by Cliff Slater
April 11, 2001
(1) The 1975 data for teachers employed and students enrolled is from Schmidt, Robert. Hawaii Historical Statistics. University Press of Hawaii. 1977. Table 9.4. For current data, which is not much different than 1995, the student enrollment is from the State Auditor’s Report No. 00-14, Fiscal Accountability Audit of the Department of Education: Analysis of Selected School Expenditures. September 2000, and the teachers employed uses the 12,000 publicized by Hawaii State Teachers Association.
(2) Kahn, Herman. On Thermonuclear War. Princeton University Press. 1960.
Teachers: the wrong discussion
Pay our educators the market price, and then be merciless in trimming government
The discussion over teacher pay is replete with statements that lack relevance. Some say that we must give teachers healthy raises since, “It’s only fair.” Others discuss the importance of allowing for the cost of living, others say we should pay teachers more but there’s no money left in the budget. Shortly, someone will tell us that it is all about Social Justice.
None of this is relevant.
In this information age, when teachers can go online and find the salaries and benefits offered by virtually any school district in the nation, the marketplace sets teacher salaries. And, as schools around the nation escalate teacher salaries, we can either pay market prices, or not.
Clearly, since we have such a shortage of math, science and special ed teachers, we are currently not willing to pay the price for these much sought after teachers.
However, a sound education for Hawaii’s children is plainly our voters’ priority. That means qualified, competent, motivated teachers in adequate facilities with the right books and equipment—at a minimum. And real commitment is when you are willing to sacrifice much to accomplish that minimum.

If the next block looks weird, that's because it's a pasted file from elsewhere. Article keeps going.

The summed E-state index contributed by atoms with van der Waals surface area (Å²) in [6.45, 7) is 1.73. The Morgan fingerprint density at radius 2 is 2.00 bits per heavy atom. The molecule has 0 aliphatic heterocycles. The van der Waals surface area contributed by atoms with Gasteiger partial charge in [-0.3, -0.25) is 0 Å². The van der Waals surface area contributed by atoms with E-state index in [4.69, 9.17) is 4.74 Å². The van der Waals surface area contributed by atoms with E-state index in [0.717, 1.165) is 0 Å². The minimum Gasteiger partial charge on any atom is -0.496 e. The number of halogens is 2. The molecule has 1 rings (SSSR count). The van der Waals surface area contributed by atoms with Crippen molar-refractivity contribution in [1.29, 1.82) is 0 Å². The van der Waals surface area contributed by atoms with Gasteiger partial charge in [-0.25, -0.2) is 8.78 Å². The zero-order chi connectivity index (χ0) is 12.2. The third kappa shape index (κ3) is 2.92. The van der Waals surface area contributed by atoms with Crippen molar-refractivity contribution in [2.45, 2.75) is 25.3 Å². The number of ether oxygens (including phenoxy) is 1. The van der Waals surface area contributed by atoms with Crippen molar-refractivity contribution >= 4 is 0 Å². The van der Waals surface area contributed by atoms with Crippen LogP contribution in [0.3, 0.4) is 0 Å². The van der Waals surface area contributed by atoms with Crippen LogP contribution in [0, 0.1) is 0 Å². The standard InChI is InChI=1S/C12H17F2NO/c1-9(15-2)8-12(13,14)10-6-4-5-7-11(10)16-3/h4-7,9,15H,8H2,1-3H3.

Our lack of commitment is evident in that we are effectively telling teachers that the $200 million their raises will cost is not available because we are not going to question anything else in the overall government budget—even the education budget. In short, there’s money, but those who are getting it now deserve it more than you do because you are not a priority.
Instead, we should start committing to pay market prices for needed teachers as a given.
Then we need to adopt zero-based budgeting—the norm in any well-run business. You question every aspect of state expenditures. You question the value of each line item and every salary and every service and for every one ask the question—is this person or service worth more than our children’s education? This includes questioning every line item and every salary in the Dept. of Education. Nothing should be sacred; public worker union officials should be told that it is, “children first.”
For example, we must question the overall number of teachers—do we truly need this many? Compared with 25 years ago, we have 5% more students yet 70% more teachers. (1) Read that again; we need a detailed and cogent explanation for such an increase. We have to ask whether fewer, better paid teachers would be more effective.
And that is before you get to the education bureaucracy. The problem with excessive bureaucracy is not just the waste. It is that once you have more bureaucrats than the minimum necessary, they start needing to justify their jobs. They send out paperwork for principals and teachers to fill in, they call meetings, they initiate new—and usually worthless—programs. In essence, they interrupt the only important employees of the DOE—the teachers and the principals.
And then we have to ask whether DAGS is the most cost-effective way to accomplish school repairs or would local contractors do a better job. To keep this brief, just ask the first principal or teacher you meet.
In short, we have to come to grips with Hawaii bloated state budget if “Commitment to Education Excellence” is ever to be anything other than a joke.
We must, in Herman Kahn’s great phrase, “Think through the unthinkable.” He was talking about nuclear war.(2) Judging from the past, our elected officials would appear to sooner face nuclear war than the wrath of public worker union officials. Nevertheless, voters should insist on it.
Cliff Slater is a regular columnist whose footnoted columns are at www.lava.net/cslater